The hon. Gentleman did not listen to what I said. I said that those people had been through dozens of safe countries by the time they get to Calais. It is quite possible to be a refugee and an economic migrant. [Interruption.] One of the appalling truths about the Syrian bodies washed up on the beaches is that they previously got to safe countries and are now choosing to come to Europe. Again, I would do the same. Likewise, people in this country have claimed asylum in this country and then they go back on holiday to the places from where they have claimed that asylum. I could not get my hair cut the other day for that reason.
Australia used to have a severe—[Interruption.] Labour Members should rise to intervene if they want to say something.
Will the hon. Gentleman give way? [Interruption.]
Order. The debate must be conducted with some decorum. It has been good-humoured, but it is getting a little out of control, and that is deprecated by the Father of the House as well as by the Chair. I call Mr Doughty.
Thank you, Mr Speaker. I am sorry, but the hon. Gentleman is being very unhelpful by doing what many other Conservative Members are doing in constantly blurring the lines of definition between refugee, migrant, economic migrant and asylum seeker. The reality is that he is out of step with what the British public feel about this. People of all parties in my constituency are making it clear what they feel about the issue. This is a different situation, and the constant blurring of those definitions does not help.
We will not get anywhere unless we are clear that there is a difference between a refugee and an economic migrant. [Interruption.] I said it was possible to be both. Australia used to have a big migrant crisis, but does not have one now. Why? Because the Government took bold action. As Tony Abbott said—[Interruption.] Opposition Members should not laugh; this is true. Tony Abbott said:
“If we do the slightest thing to encourage people to get on the boats, this problem will get worse, not better.”
We cannot have a rational discussion of this issue, unless we accept that not all migrants are refugees. Economic migrants should apply properly, like everyone else, before leaving home. It should not be the case that people have only to arrive in Europe to be allowed to stay in Europe.
Bob Stewart (Beckenham) (Con):
I thank my very hon. Friend for giving way. Both he and I know that the real sadness is that some people in Syria will be petrified and unable to move because they do not have a penny. These people are refugees without being able to be refugees because they are stuck in Syria, petrified, slowly watching their families being killed.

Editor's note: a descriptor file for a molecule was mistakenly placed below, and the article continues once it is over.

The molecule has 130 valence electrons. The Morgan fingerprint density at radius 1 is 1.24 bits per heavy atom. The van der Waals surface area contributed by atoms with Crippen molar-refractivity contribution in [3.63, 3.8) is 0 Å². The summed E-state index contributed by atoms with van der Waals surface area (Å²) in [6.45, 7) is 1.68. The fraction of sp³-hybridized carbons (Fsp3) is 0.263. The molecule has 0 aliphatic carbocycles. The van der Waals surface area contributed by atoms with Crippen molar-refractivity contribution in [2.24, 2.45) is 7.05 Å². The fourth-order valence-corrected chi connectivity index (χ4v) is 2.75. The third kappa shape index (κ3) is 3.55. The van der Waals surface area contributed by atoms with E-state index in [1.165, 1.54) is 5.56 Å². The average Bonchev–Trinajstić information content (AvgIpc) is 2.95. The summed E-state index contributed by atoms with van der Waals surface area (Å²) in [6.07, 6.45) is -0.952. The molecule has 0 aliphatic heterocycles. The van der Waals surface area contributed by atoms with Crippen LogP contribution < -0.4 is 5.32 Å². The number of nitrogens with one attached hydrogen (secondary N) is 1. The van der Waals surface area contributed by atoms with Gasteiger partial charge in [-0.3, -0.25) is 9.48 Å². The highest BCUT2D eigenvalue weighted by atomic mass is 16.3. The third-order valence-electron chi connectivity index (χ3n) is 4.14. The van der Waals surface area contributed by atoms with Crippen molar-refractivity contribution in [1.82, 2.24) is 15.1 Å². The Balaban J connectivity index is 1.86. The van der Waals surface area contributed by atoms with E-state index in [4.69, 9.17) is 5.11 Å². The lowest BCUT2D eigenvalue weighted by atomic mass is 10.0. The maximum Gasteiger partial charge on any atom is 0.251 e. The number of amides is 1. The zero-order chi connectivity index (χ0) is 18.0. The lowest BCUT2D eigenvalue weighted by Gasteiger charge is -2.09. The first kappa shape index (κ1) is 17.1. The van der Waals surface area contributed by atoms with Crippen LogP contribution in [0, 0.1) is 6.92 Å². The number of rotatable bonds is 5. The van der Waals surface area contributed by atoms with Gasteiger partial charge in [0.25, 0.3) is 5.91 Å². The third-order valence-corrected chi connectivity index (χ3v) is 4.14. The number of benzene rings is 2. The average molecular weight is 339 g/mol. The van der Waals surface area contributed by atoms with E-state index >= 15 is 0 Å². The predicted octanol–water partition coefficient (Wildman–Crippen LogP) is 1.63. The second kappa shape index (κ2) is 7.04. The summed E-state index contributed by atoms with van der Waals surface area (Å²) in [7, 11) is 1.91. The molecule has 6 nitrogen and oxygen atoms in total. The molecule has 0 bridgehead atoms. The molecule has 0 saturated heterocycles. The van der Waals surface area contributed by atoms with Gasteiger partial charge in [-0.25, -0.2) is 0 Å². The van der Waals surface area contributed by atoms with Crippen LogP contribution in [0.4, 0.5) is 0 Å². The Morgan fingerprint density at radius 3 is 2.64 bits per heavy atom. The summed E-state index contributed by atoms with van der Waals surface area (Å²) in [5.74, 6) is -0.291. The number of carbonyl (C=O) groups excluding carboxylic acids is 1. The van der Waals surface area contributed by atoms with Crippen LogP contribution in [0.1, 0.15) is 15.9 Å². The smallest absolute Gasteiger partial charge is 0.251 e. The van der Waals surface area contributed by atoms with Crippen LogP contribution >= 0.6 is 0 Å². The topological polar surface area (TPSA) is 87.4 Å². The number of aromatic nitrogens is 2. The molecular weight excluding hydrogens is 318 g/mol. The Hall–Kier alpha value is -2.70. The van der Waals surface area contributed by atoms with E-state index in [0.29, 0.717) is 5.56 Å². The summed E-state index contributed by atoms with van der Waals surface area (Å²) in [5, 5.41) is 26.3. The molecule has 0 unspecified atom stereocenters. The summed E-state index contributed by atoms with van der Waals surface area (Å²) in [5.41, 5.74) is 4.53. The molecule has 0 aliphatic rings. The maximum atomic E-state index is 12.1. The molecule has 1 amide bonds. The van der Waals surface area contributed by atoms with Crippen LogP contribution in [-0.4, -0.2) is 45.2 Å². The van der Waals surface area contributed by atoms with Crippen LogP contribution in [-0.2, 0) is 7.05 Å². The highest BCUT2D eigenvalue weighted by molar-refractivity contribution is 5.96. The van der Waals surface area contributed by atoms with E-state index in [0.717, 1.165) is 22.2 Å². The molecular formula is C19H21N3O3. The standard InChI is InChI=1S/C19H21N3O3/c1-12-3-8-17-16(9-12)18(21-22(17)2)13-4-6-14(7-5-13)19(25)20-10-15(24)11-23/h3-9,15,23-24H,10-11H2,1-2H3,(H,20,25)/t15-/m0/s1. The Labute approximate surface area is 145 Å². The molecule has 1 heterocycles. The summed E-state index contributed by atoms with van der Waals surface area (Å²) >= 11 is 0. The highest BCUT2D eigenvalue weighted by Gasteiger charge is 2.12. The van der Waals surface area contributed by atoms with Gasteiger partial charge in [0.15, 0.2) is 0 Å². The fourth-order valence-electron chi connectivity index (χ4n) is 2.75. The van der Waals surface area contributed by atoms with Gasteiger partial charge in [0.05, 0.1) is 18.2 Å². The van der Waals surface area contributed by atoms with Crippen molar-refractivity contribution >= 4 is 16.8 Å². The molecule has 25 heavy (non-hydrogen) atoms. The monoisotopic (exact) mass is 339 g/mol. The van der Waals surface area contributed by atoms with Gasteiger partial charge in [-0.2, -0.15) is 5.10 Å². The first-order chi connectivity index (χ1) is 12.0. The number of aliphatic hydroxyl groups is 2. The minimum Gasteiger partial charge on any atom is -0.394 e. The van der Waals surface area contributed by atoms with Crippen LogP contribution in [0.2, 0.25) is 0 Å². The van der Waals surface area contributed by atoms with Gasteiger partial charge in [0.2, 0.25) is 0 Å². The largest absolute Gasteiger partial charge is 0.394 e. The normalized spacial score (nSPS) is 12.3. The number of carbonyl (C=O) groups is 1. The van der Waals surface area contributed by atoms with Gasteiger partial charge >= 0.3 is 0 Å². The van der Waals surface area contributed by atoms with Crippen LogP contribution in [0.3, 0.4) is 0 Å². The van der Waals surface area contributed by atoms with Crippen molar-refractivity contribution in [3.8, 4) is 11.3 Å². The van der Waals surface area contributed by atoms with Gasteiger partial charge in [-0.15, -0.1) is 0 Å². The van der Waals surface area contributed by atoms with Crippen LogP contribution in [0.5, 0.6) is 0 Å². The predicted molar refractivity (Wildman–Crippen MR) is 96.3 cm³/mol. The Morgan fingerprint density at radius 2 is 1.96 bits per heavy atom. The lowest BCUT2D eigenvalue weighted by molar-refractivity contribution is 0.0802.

Absolutely, and I think we have a deep moral obligation to people who find themselves caught up in the wreckage of warring nations, or who find themselves persecuted.
During the Balkan wars, I posed as a deaf and dumb Bosnian Muslim in Serb territory—from the Kosara valley, Banja Luka and over the bridge at Bosanska Gradiška. We travelled down in a great big convoy of escaping Bosnian Muslims and Croats on trains. I ended up living in a mosque with refugees and then in a refugee camp in northern Croatia, followed by a prison cell in Austria, having been arrested with the Macedonian people smugglers who were taking us into Europe. Most of the people with whom I travelled from Serb territory remained in local refugee camps until the war ended. The vast majority now remain in former Yugoslavia, if not in their old homes.
These terrified people were most certainly refugees, and I will never forget the behaviour of the soldiers, and border guards and police towards these families, including an incident in which a child was literally picked up by the hair and thrown out of a bus on to a concrete hard shoulder. With 4 million Syrians displaced outside their country, and many more within it, what will be the effect of an open door from the European Union? Can anyone tell me what number of people would understandably move west? Can anyone tell me at what point our nations would turn round and say, “Hang on, we cannot keep on taking people from poorer countries into our communities”?
The hon. Gentleman said that Germany was “bonkers”. Is he aware that after the second world war, Germany absorbed an extra 12 million people, mainly Germans fleeing from Czechoslovakia and elsewhere. It has an open door for another 800,000 next year—it was 300,000 last year— and it has an ageing population so it could do with the workers. It is not “bonkers”. It has an open heart and an open mind—neither of which the hon. Gentleman has.
Well, I think it is completely bonkers. In my view, it is also immoral because we will see more and more bodies washed up. We are just going to have to disagree on this.